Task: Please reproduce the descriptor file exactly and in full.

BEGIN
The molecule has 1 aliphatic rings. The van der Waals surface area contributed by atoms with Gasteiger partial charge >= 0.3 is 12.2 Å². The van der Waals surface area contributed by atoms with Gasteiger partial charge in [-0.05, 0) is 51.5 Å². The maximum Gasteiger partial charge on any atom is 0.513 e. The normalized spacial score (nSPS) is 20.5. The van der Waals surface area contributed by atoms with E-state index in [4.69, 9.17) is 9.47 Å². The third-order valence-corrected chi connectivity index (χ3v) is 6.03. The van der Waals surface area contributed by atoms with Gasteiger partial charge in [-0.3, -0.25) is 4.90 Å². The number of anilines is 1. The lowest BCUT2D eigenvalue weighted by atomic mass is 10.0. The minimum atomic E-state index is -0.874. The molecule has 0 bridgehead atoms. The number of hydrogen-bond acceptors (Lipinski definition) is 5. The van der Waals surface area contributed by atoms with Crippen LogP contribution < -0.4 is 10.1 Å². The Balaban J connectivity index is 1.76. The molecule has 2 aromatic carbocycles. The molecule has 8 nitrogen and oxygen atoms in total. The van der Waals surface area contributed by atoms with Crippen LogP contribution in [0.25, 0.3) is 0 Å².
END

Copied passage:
The molecule has 1 aliphatic rings. The van der Waals surface area contributed by atoms with Gasteiger partial charge >= 0.3 is 12.2 Å². The van der Waals surface area contributed by atoms with Gasteiger partial charge in [-0.05, 0) is 51.5 Å². The maximum Gasteiger partial charge on any atom is 0.513 e. The normalized spacial score (nSPS) is 20.5. The van der Waals surface area contributed by atoms with E-state index in [4.69, 9.17) is 9.47 Å². The third-order valence-corrected chi connectivity index (χ3v) is 6.03. The van der Waals surface area contributed by atoms with Gasteiger partial charge in [-0.3, -0.25) is 4.90 Å². The number of anilines is 1. The lowest BCUT2D eigenvalue weighted by atomic mass is 10.0. The minimum atomic E-state index is -0.874. The molecule has 0 bridgehead atoms. The number of hydrogen-bond acceptors (Lipinski definition) is 5. The van der Waals surface area contributed by atoms with Crippen LogP contribution < -0.4 is 10.1 Å². The Balaban J connectivity index is 1.76. The molecule has 2 aromatic carbocycles. The molecule has 8 nitrogen and oxygen atoms in total. The van der Waals surface area contributed by atoms with Crippen LogP contribution in [0.25, 0.3) is 0 Å².